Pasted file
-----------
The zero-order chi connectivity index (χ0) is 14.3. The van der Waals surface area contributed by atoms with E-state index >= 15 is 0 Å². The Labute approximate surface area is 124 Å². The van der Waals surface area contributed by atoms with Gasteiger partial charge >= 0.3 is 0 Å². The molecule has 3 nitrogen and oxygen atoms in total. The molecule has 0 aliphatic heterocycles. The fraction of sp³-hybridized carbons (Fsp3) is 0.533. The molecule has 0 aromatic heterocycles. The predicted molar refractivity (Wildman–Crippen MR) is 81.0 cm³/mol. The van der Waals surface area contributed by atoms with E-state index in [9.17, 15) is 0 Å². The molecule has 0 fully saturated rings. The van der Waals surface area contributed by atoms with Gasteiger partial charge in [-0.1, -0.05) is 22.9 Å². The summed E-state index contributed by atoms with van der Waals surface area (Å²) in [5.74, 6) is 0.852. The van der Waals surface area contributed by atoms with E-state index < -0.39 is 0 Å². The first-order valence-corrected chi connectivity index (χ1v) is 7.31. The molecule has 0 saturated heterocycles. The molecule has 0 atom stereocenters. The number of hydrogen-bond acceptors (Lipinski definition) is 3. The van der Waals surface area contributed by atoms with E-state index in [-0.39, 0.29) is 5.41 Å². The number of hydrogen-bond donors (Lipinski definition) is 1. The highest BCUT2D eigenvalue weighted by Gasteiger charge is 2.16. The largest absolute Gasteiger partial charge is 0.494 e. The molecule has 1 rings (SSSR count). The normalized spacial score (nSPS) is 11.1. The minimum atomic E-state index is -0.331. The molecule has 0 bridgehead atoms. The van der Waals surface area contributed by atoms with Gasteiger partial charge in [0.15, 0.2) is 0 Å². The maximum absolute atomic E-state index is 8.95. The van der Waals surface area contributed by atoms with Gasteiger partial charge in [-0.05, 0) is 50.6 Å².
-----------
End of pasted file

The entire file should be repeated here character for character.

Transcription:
The zero-order chi connectivity index (χ0) is 14.3. The van der Waals surface area contributed by atoms with E-state index >= 15 is 0 Å². The Labute approximate surface area is 124 Å². The van der Waals surface area contributed by atoms with Gasteiger partial charge >= 0.3 is 0 Å². The molecule has 3 nitrogen and oxygen atoms in total. The molecule has 0 aliphatic heterocycles. The fraction of sp³-hybridized carbons (Fsp3) is 0.533. The molecule has 0 aromatic heterocycles. The predicted molar refractivity (Wildman–Crippen MR) is 81.0 cm³/mol. The van der Waals surface area contributed by atoms with E-state index in [9.17, 15) is 0 Å². The molecule has 0 fully saturated rings. The van der Waals surface area contributed by atoms with Gasteiger partial charge in [-0.1, -0.05) is 22.9 Å². The summed E-state index contributed by atoms with van der Waals surface area (Å²) in [5.74, 6) is 0.852. The van der Waals surface area contributed by atoms with E-state index < -0.39 is 0 Å². The first-order valence-corrected chi connectivity index (χ1v) is 7.31. The molecule has 0 saturated heterocycles. The molecule has 0 atom stereocenters. The number of hydrogen-bond acceptors (Lipinski definition) is 3. The van der Waals surface area contributed by atoms with E-state index in [-0.39, 0.29) is 5.41 Å². The number of hydrogen-bond donors (Lipinski definition) is 1. The highest BCUT2D eigenvalue weighted by Gasteiger charge is 2.16. The largest absolute Gasteiger partial charge is 0.494 e. The molecule has 1 rings (SSSR count). The normalized spacial score (nSPS) is 11.1. The minimum atomic E-state index is -0.331. The molecule has 0 bridgehead atoms. The van der Waals surface area contributed by atoms with Gasteiger partial charge in [0.15, 0.2) is 0 Å². The maximum absolute atomic E-state index is 8.95. The van der Waals surface area contributed by atoms with Gasteiger partial charge in [-0.05, 0) is 50.6 Å².